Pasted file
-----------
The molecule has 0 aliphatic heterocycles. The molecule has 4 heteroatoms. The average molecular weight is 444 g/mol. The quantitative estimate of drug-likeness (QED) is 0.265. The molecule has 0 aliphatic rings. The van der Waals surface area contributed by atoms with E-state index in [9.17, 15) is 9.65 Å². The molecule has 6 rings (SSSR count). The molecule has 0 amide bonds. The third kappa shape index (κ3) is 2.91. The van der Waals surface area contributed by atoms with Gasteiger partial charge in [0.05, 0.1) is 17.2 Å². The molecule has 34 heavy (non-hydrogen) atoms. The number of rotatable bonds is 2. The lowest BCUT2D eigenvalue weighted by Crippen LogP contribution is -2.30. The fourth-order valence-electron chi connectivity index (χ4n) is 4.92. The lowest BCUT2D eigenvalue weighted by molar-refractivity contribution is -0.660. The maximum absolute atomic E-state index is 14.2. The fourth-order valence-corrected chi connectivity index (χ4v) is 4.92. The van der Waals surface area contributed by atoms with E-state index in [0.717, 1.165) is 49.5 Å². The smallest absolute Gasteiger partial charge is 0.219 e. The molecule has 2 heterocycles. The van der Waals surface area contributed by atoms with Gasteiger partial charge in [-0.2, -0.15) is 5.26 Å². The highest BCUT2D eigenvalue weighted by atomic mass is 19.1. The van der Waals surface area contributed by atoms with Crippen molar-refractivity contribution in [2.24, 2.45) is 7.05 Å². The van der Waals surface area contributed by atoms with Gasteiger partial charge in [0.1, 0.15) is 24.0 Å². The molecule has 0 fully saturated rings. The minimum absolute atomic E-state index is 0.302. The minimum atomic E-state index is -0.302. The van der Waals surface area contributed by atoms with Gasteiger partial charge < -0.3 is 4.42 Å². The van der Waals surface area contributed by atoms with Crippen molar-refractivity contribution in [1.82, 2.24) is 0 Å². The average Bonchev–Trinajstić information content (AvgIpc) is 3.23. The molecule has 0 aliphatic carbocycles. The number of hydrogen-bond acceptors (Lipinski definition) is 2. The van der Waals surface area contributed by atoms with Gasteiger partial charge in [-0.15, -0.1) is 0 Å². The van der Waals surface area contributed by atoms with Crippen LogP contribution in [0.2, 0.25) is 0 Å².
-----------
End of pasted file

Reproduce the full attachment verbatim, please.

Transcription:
The molecule has 0 aliphatic heterocycles. The molecule has 4 heteroatoms. The average molecular weight is 444 g/mol. The quantitative estimate of drug-likeness (QED) is 0.265. The molecule has 0 aliphatic rings. The van der Waals surface area contributed by atoms with E-state index in [9.17, 15) is 9.65 Å². The molecule has 6 rings (SSSR count). The molecule has 0 amide bonds. The third kappa shape index (κ3) is 2.91. The van der Waals surface area contributed by atoms with Gasteiger partial charge in [0.05, 0.1) is 17.2 Å². The molecule has 34 heavy (non-hydrogen) atoms. The number of rotatable bonds is 2. The lowest BCUT2D eigenvalue weighted by Crippen LogP contribution is -2.30. The fourth-order valence-electron chi connectivity index (χ4n) is 4.92. The lowest BCUT2D eigenvalue weighted by molar-refractivity contribution is -0.660. The maximum absolute atomic E-state index is 14.2. The fourth-order valence-corrected chi connectivity index (χ4v) is 4.92. The van der Waals surface area contributed by atoms with E-state index in [0.717, 1.165) is 49.5 Å². The smallest absolute Gasteiger partial charge is 0.219 e. The molecule has 2 heterocycles. The van der Waals surface area contributed by atoms with Gasteiger partial charge in [-0.2, -0.15) is 5.26 Å². The highest BCUT2D eigenvalue weighted by atomic mass is 19.1. The van der Waals surface area contributed by atoms with Crippen molar-refractivity contribution in [2.24, 2.45) is 7.05 Å². The van der Waals surface area contributed by atoms with Gasteiger partial charge in [0.1, 0.15) is 24.0 Å². The molecule has 0 fully saturated rings. The minimum absolute atomic E-state index is 0.302. The minimum atomic E-state index is -0.302. The van der Waals surface area contributed by atoms with Gasteiger partial charge < -0.3 is 4.42 Å². The van der Waals surface area contributed by atoms with Crippen molar-refractivity contribution in [1.82, 2.24) is 0 Å². The average Bonchev–Trinajstić information content (AvgIpc) is 3.23. The molecule has 0 aliphatic carbocycles. The number of hydrogen-bond acceptors (Lipinski definition) is 2. The van der Waals surface area contributed by atoms with Gasteiger partial charge in [-0.15, -0.1) is 0 Å². The van der Waals surface area contributed by atoms with Crippen LogP contribution in [0.2, 0.25) is 0 Å².